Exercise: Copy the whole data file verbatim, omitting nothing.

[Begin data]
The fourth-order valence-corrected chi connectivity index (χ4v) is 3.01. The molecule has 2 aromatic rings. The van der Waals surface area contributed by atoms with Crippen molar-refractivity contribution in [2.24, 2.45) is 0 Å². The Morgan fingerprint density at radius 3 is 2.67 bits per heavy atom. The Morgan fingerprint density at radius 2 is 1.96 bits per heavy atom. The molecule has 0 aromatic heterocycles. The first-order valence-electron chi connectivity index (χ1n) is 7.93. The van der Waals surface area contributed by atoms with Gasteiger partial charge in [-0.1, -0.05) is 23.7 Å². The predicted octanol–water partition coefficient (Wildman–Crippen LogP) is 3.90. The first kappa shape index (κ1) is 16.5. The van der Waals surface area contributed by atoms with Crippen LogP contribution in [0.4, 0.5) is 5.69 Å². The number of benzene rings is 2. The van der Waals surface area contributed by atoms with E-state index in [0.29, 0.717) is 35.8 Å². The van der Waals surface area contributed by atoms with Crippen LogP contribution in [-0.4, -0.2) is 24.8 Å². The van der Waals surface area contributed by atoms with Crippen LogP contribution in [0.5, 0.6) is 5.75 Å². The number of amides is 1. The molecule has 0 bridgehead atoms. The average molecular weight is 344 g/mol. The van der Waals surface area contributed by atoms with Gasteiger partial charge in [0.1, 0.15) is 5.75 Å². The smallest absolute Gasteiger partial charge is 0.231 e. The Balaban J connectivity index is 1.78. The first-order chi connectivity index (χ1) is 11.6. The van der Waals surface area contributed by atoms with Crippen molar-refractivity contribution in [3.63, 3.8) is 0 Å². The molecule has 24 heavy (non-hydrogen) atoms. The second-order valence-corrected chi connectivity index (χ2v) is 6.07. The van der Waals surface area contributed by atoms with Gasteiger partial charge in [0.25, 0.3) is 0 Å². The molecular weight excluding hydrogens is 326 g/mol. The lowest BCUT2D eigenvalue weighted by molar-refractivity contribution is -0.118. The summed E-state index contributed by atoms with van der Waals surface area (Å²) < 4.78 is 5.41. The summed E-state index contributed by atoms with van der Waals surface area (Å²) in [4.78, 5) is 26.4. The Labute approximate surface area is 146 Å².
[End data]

The fourth-order valence-corrected chi connectivity index (χ4v) is 3.01. The molecule has 2 aromatic rings. The van der Waals surface area contributed by atoms with Crippen molar-refractivity contribution in [2.24, 2.45) is 0 Å². The Morgan fingerprint density at radius 3 is 2.67 bits per heavy atom. The Morgan fingerprint density at radius 2 is 1.96 bits per heavy atom. The molecule has 0 aromatic heterocycles. The first-order valence-electron chi connectivity index (χ1n) is 7.93. The van der Waals surface area contributed by atoms with Gasteiger partial charge in [-0.1, -0.05) is 23.7 Å². The predicted octanol–water partition coefficient (Wildman–Crippen LogP) is 3.90. The first kappa shape index (κ1) is 16.5. The van der Waals surface area contributed by atoms with Crippen LogP contribution in [0.4, 0.5) is 5.69 Å². The number of benzene rings is 2. The van der Waals surface area contributed by atoms with E-state index in [0.29, 0.717) is 35.8 Å². The van der Waals surface area contributed by atoms with Crippen LogP contribution in [-0.4, -0.2) is 24.8 Å². The van der Waals surface area contributed by atoms with Crippen LogP contribution in [0.5, 0.6) is 5.75 Å². The number of amides is 1. The molecule has 0 bridgehead atoms. The average molecular weight is 344 g/mol. The van der Waals surface area contributed by atoms with Gasteiger partial charge in [0.1, 0.15) is 5.75 Å². The smallest absolute Gasteiger partial charge is 0.231 e. The Balaban J connectivity index is 1.78. The first-order chi connectivity index (χ1) is 11.6. The van der Waals surface area contributed by atoms with Crippen molar-refractivity contribution in [3.63, 3.8) is 0 Å². The molecule has 24 heavy (non-hydrogen) atoms. The second-order valence-corrected chi connectivity index (χ2v) is 6.07. The van der Waals surface area contributed by atoms with Gasteiger partial charge in [0.25, 0.3) is 0 Å². The molecular weight excluding hydrogens is 326 g/mol. The lowest BCUT2D eigenvalue weighted by molar-refractivity contribution is -0.118. The summed E-state index contributed by atoms with van der Waals surface area (Å²) < 4.78 is 5.41. The summed E-state index contributed by atoms with van der Waals surface area (Å²) in [4.78, 5) is 26.4. The Labute approximate surface area is 146 Å².